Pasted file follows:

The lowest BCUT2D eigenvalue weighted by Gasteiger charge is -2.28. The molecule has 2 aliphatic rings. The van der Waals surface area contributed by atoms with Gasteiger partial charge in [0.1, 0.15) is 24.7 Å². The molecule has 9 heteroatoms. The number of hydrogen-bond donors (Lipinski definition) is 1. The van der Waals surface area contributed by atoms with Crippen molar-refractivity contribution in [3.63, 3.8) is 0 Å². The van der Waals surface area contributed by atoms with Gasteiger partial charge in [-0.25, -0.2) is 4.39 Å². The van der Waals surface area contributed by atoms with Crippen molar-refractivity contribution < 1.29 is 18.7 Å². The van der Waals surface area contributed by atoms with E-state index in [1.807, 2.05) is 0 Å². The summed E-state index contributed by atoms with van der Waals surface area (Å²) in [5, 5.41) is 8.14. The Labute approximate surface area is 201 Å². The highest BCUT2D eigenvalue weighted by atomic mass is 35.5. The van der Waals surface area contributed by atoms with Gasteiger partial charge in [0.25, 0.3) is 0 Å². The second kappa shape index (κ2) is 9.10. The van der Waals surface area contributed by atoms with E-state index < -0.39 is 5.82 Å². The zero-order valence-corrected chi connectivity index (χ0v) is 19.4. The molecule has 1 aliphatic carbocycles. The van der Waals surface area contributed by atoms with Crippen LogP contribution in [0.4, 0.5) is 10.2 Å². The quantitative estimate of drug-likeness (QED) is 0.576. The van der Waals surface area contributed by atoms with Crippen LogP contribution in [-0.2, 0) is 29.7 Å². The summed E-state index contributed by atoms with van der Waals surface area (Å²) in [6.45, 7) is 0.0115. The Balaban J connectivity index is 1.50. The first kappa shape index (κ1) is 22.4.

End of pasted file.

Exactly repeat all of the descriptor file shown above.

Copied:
The lowest BCUT2D eigenvalue weighted by Gasteiger charge is -2.28. The molecule has 2 aliphatic rings. The van der Waals surface area contributed by atoms with Gasteiger partial charge in [0.1, 0.15) is 24.7 Å². The molecule has 9 heteroatoms. The number of hydrogen-bond donors (Lipinski definition) is 1. The van der Waals surface area contributed by atoms with Crippen molar-refractivity contribution in [3.63, 3.8) is 0 Å². The van der Waals surface area contributed by atoms with Gasteiger partial charge in [-0.25, -0.2) is 4.39 Å². The van der Waals surface area contributed by atoms with Crippen molar-refractivity contribution < 1.29 is 18.7 Å². The van der Waals surface area contributed by atoms with E-state index in [1.807, 2.05) is 0 Å². The summed E-state index contributed by atoms with van der Waals surface area (Å²) in [5, 5.41) is 8.14. The Labute approximate surface area is 201 Å². The highest BCUT2D eigenvalue weighted by atomic mass is 35.5. The van der Waals surface area contributed by atoms with Gasteiger partial charge in [0.25, 0.3) is 0 Å². The second kappa shape index (κ2) is 9.10. The van der Waals surface area contributed by atoms with E-state index < -0.39 is 5.82 Å². The zero-order valence-corrected chi connectivity index (χ0v) is 19.4. The molecule has 1 aliphatic carbocycles. The van der Waals surface area contributed by atoms with Crippen LogP contribution in [0.4, 0.5) is 10.2 Å². The quantitative estimate of drug-likeness (QED) is 0.576. The van der Waals surface area contributed by atoms with Crippen LogP contribution in [-0.2, 0) is 29.7 Å². The summed E-state index contributed by atoms with van der Waals surface area (Å²) in [6.45, 7) is 0.0115. The Balaban J connectivity index is 1.50. The first kappa shape index (κ1) is 22.4.